And this year, a new form of identity theft is topping the list: credit card fraud. Already, Americans have lodged about 220,000 complaints about credit card fraud, representing about 4 out of every 10 identity theft complaints in the FTC’s database.

The best and worst states for identity theft in 2023

Here's where Americans are most likely to face identity theft, based on the number of complaints filed per capita, as June 2023:

  • Washington, D.C.: 261 identity theft complaints per 100,000 residents. (1,786 complaints total)
  • Georgia: 253 identity theft complaints per 100,000 residents. (26,864 complaints total)
  • Florida: 240 identity theft complaints per 100,000 residents. (51,247 complaints total)
  • Nevada: 213 identity theft complaints per 100,000 residents. (6,501 complaints total)
  • Delaware: 207 identity theft complaints per 100,000 residents. (2,033 complaints total)

These five states have the least identity theft complaints per capita:

  • Vermont: 51 complaints per 100,000 residents. (325 total)
  • South Dakota: 52 complaints per 100,000 residents. (460 total)
  • Montana: 53 complaints per 100,000 residents. (567 total)
  • Wyoming: 61 complaints per 100,000 residents. (349 total)
  • West Virginia: 61 complaints per 100,000 residents. (1,101 total)

Betz-Hamilton points out that these identity-theft trends appear to mirror states' overall crime rates. "The higher the overall crime rate in a state, the more likely the state will have a higher rate of identity theft reports," she says.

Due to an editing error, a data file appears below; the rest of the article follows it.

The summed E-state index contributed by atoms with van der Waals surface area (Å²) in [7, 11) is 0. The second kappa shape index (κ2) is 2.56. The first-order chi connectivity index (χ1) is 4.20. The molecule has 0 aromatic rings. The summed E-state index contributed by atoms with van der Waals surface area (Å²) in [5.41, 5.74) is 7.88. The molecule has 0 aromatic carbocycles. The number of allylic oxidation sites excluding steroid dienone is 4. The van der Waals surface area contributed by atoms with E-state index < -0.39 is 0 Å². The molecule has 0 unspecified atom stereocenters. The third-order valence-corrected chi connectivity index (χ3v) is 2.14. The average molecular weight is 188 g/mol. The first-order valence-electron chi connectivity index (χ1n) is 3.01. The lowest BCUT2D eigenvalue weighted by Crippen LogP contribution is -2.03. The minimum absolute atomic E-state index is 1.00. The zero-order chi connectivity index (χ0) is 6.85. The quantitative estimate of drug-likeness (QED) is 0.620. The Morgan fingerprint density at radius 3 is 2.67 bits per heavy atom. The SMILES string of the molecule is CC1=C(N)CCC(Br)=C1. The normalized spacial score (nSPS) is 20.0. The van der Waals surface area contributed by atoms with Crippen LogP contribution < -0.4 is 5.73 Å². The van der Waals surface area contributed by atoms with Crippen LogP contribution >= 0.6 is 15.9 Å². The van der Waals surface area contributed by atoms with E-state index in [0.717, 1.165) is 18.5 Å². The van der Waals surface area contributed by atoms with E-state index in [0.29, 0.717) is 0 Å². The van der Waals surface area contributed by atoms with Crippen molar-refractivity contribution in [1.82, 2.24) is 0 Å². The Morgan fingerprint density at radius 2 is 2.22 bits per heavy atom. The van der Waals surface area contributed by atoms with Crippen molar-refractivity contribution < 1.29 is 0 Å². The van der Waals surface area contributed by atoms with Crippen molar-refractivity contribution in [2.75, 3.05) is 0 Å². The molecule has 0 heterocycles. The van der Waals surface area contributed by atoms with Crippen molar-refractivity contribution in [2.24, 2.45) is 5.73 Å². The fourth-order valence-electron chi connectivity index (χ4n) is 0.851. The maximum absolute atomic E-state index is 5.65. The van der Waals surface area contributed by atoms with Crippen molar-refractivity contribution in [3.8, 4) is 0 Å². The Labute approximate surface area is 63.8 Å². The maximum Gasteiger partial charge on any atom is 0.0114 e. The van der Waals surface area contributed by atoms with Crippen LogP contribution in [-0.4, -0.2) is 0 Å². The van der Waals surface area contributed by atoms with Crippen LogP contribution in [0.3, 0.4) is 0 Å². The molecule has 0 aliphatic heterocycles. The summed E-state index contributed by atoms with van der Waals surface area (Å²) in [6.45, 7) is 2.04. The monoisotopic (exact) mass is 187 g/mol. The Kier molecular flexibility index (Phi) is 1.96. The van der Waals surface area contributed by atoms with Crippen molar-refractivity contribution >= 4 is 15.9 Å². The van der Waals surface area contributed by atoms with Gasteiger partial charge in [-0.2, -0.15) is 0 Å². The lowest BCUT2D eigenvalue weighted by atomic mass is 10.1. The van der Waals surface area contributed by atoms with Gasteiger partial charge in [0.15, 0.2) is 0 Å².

It’s also important to note that these counts are based on people who realized (or at least suspected) their identities were stolen and then reported their case to the FTC, or an FTC-partner like the Consumer Financial Protection Bureau or the Department of Justice, a state-level agency or the Better Business Bureau. (Then FTC then compiles all the complaints and tallies them up.)

“Unfortunately, identity theft remains underreported,” Betz-Hamilton notes, so it’s likely these figures underestimate the true prevalence of the issue.

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Tips for dealing with identity theft

In addition to identity theft being underreported, it’s often not taken as seriously as other crimes, according to Betz-Hamilton. She says she’s spoken to folks who believe resolving identity theft is as easy as calling the credit card company.